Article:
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The Memphis appeal. (Memphis, Tenn.) 1886-1890, February 27, 1886, Image 2

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FOMTJHTH CONGRESS.
THl PA ELECTRIC DLSCI'S-SED
I THE IIOl'SE.
Senutnr ill Ism' Speech on
Education Hill The thl
oie (Question.
(he
WasintwTus, Fsbrnsry 26. lluuu.
Mr. Morrison III from the Com
mittee on Rale, reported subttitoti
for tbe Hsnbsck a ad I'aliUsr resolu
tion, dirat nr sn inquiry into the
Pan-Kteetric Telephone matter. Tae
substitute Is aa follow: Resolved.
tbt a select committee, conaisting of
nine members of tba House, be ap
pointed, and when so appointed
the committee ia hereby directed,
M as esrlr d a' posaible, to
make inquiry into any expenditure on
the part of the government incurred
relative to tbe rights of tbe Bell and
Pan-Electric Telephone Companies to
the priority of pateDtt, said inquiry to
include organisations and compsnUa
that have sprung out cf the Pan-Electric
Telephone Company or for any
other purpose, and alto to make full
inquiry into the issuance of stock
known as tbe Pan-Electric telephone
stock, or any other companies or or
snfttoDs springing out of tbe Pan
Electric Telephone Conpaay. to any
rverson or persona connectedwitb either
the legislative, judicial or executive
dtpartmeEttl tbe government of tbe
Cnited tftates to who 3D, where, when
and I r what consideration in money
or influence said slook was delivered,
also at to what opinions, decisions snd
orders have been made by any olllcers
foranected. with the govern ir: at and by
whom, and all tbe circntnatancta
ecnnseted therewith or arising there
from ; and tbe said committee is further
authorised and directed to ascertain
ml Mart whether either ol tbe tele
phone companies herein mentioned,
or their officers, agents and employes
h.ive in any manner Improperly in II a
eneed or attempted ta influence otfl
r,lsor efHelal action by or tdrough
' tbe pnhllc prets, and If to, when, by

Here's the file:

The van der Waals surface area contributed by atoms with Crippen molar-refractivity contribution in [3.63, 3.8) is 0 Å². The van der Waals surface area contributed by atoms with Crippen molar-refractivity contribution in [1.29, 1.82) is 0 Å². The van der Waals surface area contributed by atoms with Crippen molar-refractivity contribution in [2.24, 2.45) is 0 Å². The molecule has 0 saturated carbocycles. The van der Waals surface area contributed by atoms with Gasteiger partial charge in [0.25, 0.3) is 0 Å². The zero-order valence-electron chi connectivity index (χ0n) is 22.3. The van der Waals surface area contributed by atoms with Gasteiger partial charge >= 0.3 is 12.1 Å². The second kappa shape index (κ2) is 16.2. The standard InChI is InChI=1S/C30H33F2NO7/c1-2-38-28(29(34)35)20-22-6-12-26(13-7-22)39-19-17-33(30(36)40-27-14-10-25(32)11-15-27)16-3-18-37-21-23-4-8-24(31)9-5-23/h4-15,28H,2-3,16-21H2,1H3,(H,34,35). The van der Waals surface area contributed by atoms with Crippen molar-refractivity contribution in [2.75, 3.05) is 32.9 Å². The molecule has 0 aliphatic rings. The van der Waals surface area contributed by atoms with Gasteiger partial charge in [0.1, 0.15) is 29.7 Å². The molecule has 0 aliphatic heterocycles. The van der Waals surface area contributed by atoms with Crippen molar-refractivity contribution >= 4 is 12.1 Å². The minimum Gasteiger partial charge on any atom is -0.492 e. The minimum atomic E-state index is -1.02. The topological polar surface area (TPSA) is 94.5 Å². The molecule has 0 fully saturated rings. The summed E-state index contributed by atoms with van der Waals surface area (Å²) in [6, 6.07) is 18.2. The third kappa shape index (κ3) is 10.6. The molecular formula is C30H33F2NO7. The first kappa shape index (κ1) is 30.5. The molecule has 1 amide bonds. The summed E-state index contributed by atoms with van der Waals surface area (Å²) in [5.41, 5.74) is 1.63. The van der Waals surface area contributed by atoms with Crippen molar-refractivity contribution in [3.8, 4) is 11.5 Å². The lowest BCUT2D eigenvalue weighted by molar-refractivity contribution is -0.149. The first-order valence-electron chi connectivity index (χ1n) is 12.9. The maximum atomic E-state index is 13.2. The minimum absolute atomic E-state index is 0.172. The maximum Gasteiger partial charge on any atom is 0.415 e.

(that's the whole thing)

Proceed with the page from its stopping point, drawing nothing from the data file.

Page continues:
whom, and in what manner each in
fluence was exerted or attempted to
' be exerted, and what newspaper or
' nmnraiDere were so used or attempt 1
to be used by them. Tba said com
okittea shell bnve the right t J aend for
; poreois and papers, to administer
oaths, to sit daring the lesion of the
House, to employ a stenographer and
incur any and all such nece isry and
; wVmJBvan nn , nmycuau mm utrnj rm i v
, quired for the purpose of conducting
', ttie 4d investigation, not to exceed
f .i . . L r , tvu .v. ; u -lii v.- -'.A
out-of the contingent fund of tba
House, ea proper vouchers certified
, by tbe chairman aid one other metn-
ber ef the committee, and may report
at anv time.
Mi. Hoi man Ind-I call tbe gen-
tlenaa's attention to tbe tact tuai tue
gentlemau from New York is not pres
D.
Mi. Oibton The gentleman is not
present. J cannot help that. He ought
to be here. I remember that gentle
men who have lived a long life ol sood
reoolat ion bv their integrity and ca
pacity and won the confidence of the
country. Lave been arraigned by an
irreeponsihl newspaper and the Demo
rratic mejeity is rushing before tbe
hue and cry . to do that which must
onlv do the gentlemen injustice. Ltt
the courts decide the matte-. What hat
Congress to do with it? They say that
the Attornev-Gennral some time or
; other got stock. I stood on the flior
oi this House and heard a member
bonit that he held hundreds of thou
sands of dollars1 of railroid stojk.and
would combine with railroads to oleg
np the courts with business, but no
outer? was made against It. l see ail
around me men who hold railroad
stock and national bank stojk vo'.ing
with the stock in their pockets, and
do outcry li made against it. ine dls-
tingulnhcd gnutlemHn from New York
(Mr. IlewlM), himself a large manu
facturer,, is at work and has been at
work for years, to raise tbe tariU" so
thuthii msnulactures may be more
profitable. ( Laughter There ia a gen
tleman fiom Ninth Carolina on the
Committee on Coinage who is a mem
ter el a national bank. - -
, Mr. Browne tnil I want to know
Ktiether they imw lorltit stock.
s Mr. Qibsou It matters not whether
they paid Ir it or got It gratuitously
the question is, nave they acted ilia
honestly T It is a mare begging of the
question in a chtldleli manner to talk
of whether they paid for the stock
H( r many members own national
bank stock? How many railroad
moi? If I am not misinformed, a